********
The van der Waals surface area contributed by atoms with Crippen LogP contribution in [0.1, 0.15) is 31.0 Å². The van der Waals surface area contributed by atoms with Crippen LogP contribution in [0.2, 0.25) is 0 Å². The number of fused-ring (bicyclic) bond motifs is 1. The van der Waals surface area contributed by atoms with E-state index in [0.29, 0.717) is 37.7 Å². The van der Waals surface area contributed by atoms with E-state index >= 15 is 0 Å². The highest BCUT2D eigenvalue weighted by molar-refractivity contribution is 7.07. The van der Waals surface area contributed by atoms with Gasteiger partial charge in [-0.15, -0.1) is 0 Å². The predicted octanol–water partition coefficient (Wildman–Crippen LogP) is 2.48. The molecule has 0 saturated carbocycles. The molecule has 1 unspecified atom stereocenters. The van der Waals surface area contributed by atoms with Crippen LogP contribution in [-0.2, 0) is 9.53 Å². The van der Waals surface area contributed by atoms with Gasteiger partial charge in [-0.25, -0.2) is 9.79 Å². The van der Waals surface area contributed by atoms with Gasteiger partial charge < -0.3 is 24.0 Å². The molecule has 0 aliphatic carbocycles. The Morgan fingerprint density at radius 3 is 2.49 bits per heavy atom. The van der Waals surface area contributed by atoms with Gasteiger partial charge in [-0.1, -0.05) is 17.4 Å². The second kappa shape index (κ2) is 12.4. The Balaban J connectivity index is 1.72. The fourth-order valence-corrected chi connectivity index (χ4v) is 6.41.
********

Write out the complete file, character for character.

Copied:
The van der Waals surface area contributed by atoms with Crippen LogP contribution in [0.1, 0.15) is 31.0 Å². The van der Waals surface area contributed by atoms with Crippen LogP contribution in [0.2, 0.25) is 0 Å². The number of fused-ring (bicyclic) bond motifs is 1. The van der Waals surface area contributed by atoms with E-state index in [0.29, 0.717) is 37.7 Å². The van der Waals surface area contributed by atoms with E-state index >= 15 is 0 Å². The highest BCUT2D eigenvalue weighted by molar-refractivity contribution is 7.07. The van der Waals surface area contributed by atoms with Gasteiger partial charge in [-0.15, -0.1) is 0 Å². The predicted octanol–water partition coefficient (Wildman–Crippen LogP) is 2.48. The molecule has 0 saturated carbocycles. The molecule has 1 unspecified atom stereocenters. The van der Waals surface area contributed by atoms with Crippen LogP contribution in [-0.2, 0) is 9.53 Å². The van der Waals surface area contributed by atoms with Gasteiger partial charge in [-0.25, -0.2) is 9.79 Å². The van der Waals surface area contributed by atoms with Gasteiger partial charge < -0.3 is 24.0 Å². The molecule has 0 aliphatic carbocycles. The Morgan fingerprint density at radius 3 is 2.49 bits per heavy atom. The van der Waals surface area contributed by atoms with Gasteiger partial charge in [-0.1, -0.05) is 17.4 Å². The second kappa shape index (κ2) is 12.4. The Balaban J connectivity index is 1.72. The fourth-order valence-corrected chi connectivity index (χ4v) is 6.41.